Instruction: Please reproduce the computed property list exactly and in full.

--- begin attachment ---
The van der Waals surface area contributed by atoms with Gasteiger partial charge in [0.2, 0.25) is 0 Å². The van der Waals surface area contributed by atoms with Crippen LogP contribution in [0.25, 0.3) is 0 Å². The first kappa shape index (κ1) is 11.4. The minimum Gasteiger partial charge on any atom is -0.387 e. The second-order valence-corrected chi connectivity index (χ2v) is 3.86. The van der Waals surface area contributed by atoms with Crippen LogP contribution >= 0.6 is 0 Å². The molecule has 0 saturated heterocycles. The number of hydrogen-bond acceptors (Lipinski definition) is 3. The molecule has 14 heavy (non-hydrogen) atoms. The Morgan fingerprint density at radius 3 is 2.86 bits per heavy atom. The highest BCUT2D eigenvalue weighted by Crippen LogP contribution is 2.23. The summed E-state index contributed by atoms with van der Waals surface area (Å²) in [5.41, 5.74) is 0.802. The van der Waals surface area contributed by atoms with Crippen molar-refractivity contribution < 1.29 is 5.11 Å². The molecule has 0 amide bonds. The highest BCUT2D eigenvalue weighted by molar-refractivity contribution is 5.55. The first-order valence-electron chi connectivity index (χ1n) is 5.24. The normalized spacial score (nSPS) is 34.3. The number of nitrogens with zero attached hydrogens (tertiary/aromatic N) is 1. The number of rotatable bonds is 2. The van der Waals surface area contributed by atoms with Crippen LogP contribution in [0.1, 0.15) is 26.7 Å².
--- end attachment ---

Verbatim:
The van der Waals surface area contributed by atoms with Gasteiger partial charge in [0.2, 0.25) is 0 Å². The van der Waals surface area contributed by atoms with Crippen LogP contribution in [0.25, 0.3) is 0 Å². The first kappa shape index (κ1) is 11.4. The minimum Gasteiger partial charge on any atom is -0.387 e. The second-order valence-corrected chi connectivity index (χ2v) is 3.86. The van der Waals surface area contributed by atoms with Crippen LogP contribution >= 0.6 is 0 Å². The molecule has 0 saturated heterocycles. The number of hydrogen-bond acceptors (Lipinski definition) is 3. The molecule has 14 heavy (non-hydrogen) atoms. The Morgan fingerprint density at radius 3 is 2.86 bits per heavy atom. The highest BCUT2D eigenvalue weighted by Crippen LogP contribution is 2.23. The summed E-state index contributed by atoms with van der Waals surface area (Å²) in [5.41, 5.74) is 0.802. The van der Waals surface area contributed by atoms with Crippen molar-refractivity contribution < 1.29 is 5.11 Å². The molecule has 0 amide bonds. The highest BCUT2D eigenvalue weighted by molar-refractivity contribution is 5.55. The first-order valence-electron chi connectivity index (χ1n) is 5.24. The normalized spacial score (nSPS) is 34.3. The number of nitrogens with zero attached hydrogens (tertiary/aromatic N) is 1. The number of rotatable bonds is 2. The van der Waals surface area contributed by atoms with Crippen LogP contribution in [0.1, 0.15) is 26.7 Å².